As you know, games and how they are made have both changed. Today, we continue to extend the experience with new maps, vehicles and other content that adds hours of fun and more value for our players. We also enhance the gaming experience with features like friends lists and in-game chat using the Origin application. Most importantly, we always want to be sure we provide this content and service at the highest possible level of quality. To ensure this, any retailer can sell our games, but we take direct responsibility for providing patches, updates, additional content and other services to our players. You are connecting to our servers, and we want to establish on ongoing relationship with you, to continue to give you the best possible gaming experience. This works well for our partnership with Gamestop, Amazon and other online retailers.
Unfortunately, if we’re not allowed to manage this experience directly and establish a relationship with you, it disrupts our ability to provide the support you expect and deserve. At present, there is only one download service that will not allow this relationship. This is not our choice, and unfortunately it is their customer base that is most impacted by this decision. We are working diligently to find a mutually agreeable solution.
Going forward, EA will continue offering our games to all major download sites. We will also remain committed to providing you, our players, with the best possible content, services, and gaming experience that we can.
SVP, Global E-Commerce
Somehow I smell bullshit. Valve hasn't had an issue with any publisher in the past about third party support. Combine this with the release of "Origin" and I smell an excuse to make BF3 an Origin exclusive and or hurt the largest digital distributer Valve by being the only DL distributer not to carry it and boost Origins market share.....tin foil hat off.
tin foil hat or not it fits... why is steam the only one? they are picking a fight.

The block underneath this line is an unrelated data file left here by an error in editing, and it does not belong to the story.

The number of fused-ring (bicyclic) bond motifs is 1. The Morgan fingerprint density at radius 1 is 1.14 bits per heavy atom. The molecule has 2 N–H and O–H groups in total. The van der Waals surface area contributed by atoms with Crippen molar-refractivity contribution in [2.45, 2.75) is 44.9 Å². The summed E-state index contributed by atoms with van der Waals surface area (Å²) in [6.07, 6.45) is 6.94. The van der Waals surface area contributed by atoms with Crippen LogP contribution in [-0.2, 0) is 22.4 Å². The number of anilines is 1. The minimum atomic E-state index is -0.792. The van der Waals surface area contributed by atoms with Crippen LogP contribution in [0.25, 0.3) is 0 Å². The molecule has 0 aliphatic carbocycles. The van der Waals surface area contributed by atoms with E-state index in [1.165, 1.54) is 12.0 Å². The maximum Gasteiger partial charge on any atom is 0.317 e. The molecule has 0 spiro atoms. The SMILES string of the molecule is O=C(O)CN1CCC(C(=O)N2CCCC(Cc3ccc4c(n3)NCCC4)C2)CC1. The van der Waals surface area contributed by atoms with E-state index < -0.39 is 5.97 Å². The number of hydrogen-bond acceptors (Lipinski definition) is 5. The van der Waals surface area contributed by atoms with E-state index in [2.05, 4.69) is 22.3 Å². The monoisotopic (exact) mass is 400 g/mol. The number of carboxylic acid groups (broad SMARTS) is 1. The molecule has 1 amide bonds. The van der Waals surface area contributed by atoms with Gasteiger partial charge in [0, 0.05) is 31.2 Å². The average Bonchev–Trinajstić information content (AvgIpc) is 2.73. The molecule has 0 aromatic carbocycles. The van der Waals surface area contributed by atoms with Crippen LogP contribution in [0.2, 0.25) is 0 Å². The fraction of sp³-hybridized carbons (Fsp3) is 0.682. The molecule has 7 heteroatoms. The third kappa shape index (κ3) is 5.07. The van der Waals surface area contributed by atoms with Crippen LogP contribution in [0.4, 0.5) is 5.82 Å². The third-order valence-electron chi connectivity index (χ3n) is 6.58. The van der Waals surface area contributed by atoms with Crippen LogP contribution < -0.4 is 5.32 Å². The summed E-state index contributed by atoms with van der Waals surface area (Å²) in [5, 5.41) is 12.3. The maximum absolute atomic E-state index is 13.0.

I'm just amazed at the amount of frivolous crap and hype built around AAA titles while the very rudimentary basics of the game are ignored. I had hoped by now we would know more about game play than EA's attempt to reinvent the wheel with Origins. There will probably be a dozen DLC packs and special editions at launch while something completely retarded like a 20 foot instagib knife or BF2 style jet whoring ruins the game play.
Doesn't matter where I play it, when I play it, or how I play it; just want to play it!
EA Summer Showcase Live Stream Tomorrow 1pm PST / 4pm EST, see it live Here.
A dude at BF3 subReddit posed the question "Will this finally be the definitive Battlefield game?" E.g. not one that is released still needing work for which they will issue a few patches and changes but never really finish/perfect as they are already focused on the next title? I mean BC2 is a great, fun game but they never even got voice chat working properly for one example. He wants to see the dedication and spit-shined polish that Valve has given TF2 for example and while it isn't exactly fair apples-to-apples to compare Valve and DICE (or Valve and anyone) I feel he brings up good, valid points.
Lets not forget that they said that BC2 wasn't a quick port (start at 2:44).
Good information on BF3 classes from Sr Gameplay Designer, @Demize99: Battleblog #2: With a Bit of Class
Highwind55 POSTED : Jul 07, 2011, 09:00AM